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Sunset a Reminder of Turbulent Years in a Troubled Land

October 13, 1998|BEVERLY BEYETTE | TIMES STAFF WRITER

When Chen Chen was a little girl living in Berkeley, her mama would call to her at day's end, "Come watch the sun go home!"--referring to their native China. This is the fitting title of Chen's memoir chronicling life during 50 years of turbulence in her country.

Chen is a pseudonym chosen by the author--who now lives in Los Angeles and works in the film community--to protect her adult children in China from possible consequences of her political outspokenness. "Home" to her is Peiping, now Beijing, where she was born under Japanese occupation in 1939. But her insights come from living in both Eastern and Western worlds.

"Come Watch the Sun Go Home" (Marlowe & Co., 322 pages, $22.95) begins in 1937, with Chen's newlywed parents forced by illness in the family to cancel plans to come to Berkeley. There, Chen's mother had a scholarship for graduate study at UC. Within weeks, though, the Sino-Japanese war broke out, making it impossible for them to leave China.

Eight years of Japanese occupation followed. Chen tells of her father being imprisoned and tortured, recalls curfews and food rationing. And, she observes, "from a very tender age we knew what could be said in public and what in private." Good preparation for what was to come.

Chen's engrossing narrative includes a description of the family's 1944 flight to Free China, evading Japanese border patrols as they negotiated perilous mountain trails with mules carrying their belongings and Chen and her baby brother, Toto, grasping the mules' tails.

One awful night, Toto began crying uncontrollably, endangering the lives of their convoy of 30. Chen's mother later told her that, had he not stopped, "she might have had to suffocate him to save the group, as many Chinese mothers in similar situations did."

Settling in a small town near Chunking, the family "knew next to nothing about the progress of the war in Europe and the Pacific" until, one night, celebrants with torches, gongs and drums, "a moving chain of light," paraded through their town, proclaiming, "Sheng li le!" ("Unconditional surrender!")

In 1948 the family finally made it to Berkeley, this time with 9-year-old Chen and 7-year-old Toto. At 40, Chen's mother fulfilled her dream of studying English at UC. They would be away from China for 17 months.

"A momentous change took place in China while Toto and I blissfully underwent our Americanization--the peaceful takeover of Peiping by the Communists at the end of January 1949. . . . We came back to a different world."

Her parents' optimism about China's future quickly faded. The family was forced to sell its big house to the government. In school, Chen learned that all important technology had been invented by Russians. And, as she'd lived in America, she was instructed to tell her classmates about its "evils."

Chen's father, a senior bank official and thus a member of the hated middle class, was taken into custody. Dogs, including the family pet, Tiger, were annihilated, ostensibly for "germ control." As cats were spared, Chen surmises that dogs' barking "interfered with the activities of plainclothes agents."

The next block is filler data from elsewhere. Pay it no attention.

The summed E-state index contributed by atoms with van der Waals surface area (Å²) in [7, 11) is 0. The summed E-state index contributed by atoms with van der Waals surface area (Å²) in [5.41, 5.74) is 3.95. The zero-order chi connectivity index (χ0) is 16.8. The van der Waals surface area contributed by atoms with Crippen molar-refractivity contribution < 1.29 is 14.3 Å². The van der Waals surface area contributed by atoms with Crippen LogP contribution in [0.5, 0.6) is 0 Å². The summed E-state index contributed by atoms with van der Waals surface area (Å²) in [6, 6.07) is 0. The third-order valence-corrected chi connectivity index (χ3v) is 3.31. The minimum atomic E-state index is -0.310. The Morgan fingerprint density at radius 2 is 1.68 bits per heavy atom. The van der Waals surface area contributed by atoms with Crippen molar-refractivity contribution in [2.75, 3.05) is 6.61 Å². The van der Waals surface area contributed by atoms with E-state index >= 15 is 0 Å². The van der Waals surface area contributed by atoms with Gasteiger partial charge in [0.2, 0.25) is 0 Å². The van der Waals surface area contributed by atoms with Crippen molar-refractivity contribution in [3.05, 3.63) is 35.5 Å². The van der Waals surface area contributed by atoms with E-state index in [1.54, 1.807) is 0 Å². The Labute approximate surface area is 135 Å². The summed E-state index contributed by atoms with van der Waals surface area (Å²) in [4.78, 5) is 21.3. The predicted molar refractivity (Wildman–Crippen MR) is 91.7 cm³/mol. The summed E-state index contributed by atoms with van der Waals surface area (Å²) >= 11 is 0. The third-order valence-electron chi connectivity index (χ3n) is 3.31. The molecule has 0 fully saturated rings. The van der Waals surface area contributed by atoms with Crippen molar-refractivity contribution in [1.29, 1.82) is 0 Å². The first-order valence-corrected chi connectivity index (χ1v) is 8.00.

She frequently offers absurd glimpses of life in Communist China as well. Under Chairman Mao's "Great Leap Forward" of 1958, "one of the first leaps was against sparrows," which ate too much grain. On Sparrow Elimination Day, citizens wielding drums, gongs, pots and pans, anything that made noise, chased the hapless birds until they dropped from exhaustion.

The Great Leap was followed by a famine that, Chen writes, "took more than 20 million lives . . . but no one was supposed to . . . know anything about it." She remembers a wedding reception in the early 1960s where "all the guests were allowed to pick one item--one candy, one Popsicle or one cigarette--at the door."

Later, with the Cultural Revolution, came a crackdown on artistic people like Chen, who was a music writer married to a musician. With her 14-week-old son, she was sentenced to solitary confinement for making derogatory comments about Mao's second wife, Chiang Ching. When released six months later, she learned former friends had betrayed her.

In 1969, she was in a cadre sent to the country to be reeducated, living in peasants' homes and working the fields. Chen, who was bilingual, devoured Western literature that was passed around clandestinely. "I wondered about 'Lolita' when I fed the chickens and mused about 'The Naked and the Dead' as I hoed a corn patch."

Despite the hardships and suffering, Chen feels little bitterness. She views the Red Guards, for example, as victims themselves, denied an education, "a lost generation, sacrifices to Mao's last machinations." But she is saddened by the architectural devastation of Beijing, and by the disappearance of old ethics and courtesies.

Under Mao, American films were banned and Chen "grew up watching saber-waving Cossacks . . . conversing in fluent Mandarin on the screen" in politically correct movies. At 40, she was to embark on a second career--as a translator of American films. In 1989, while studying film in Madison, Wis., on a Rockefeller fellowship, Chen responded to the Tiananmen Square massacre by granting an interview to a local TV station in which she denounced the bloody attacks on unarmed citizens as brutal and cowardly. Picked up by CNN, it was seen in China. "I knew then," Chen writes, "I had reached the point of no return."

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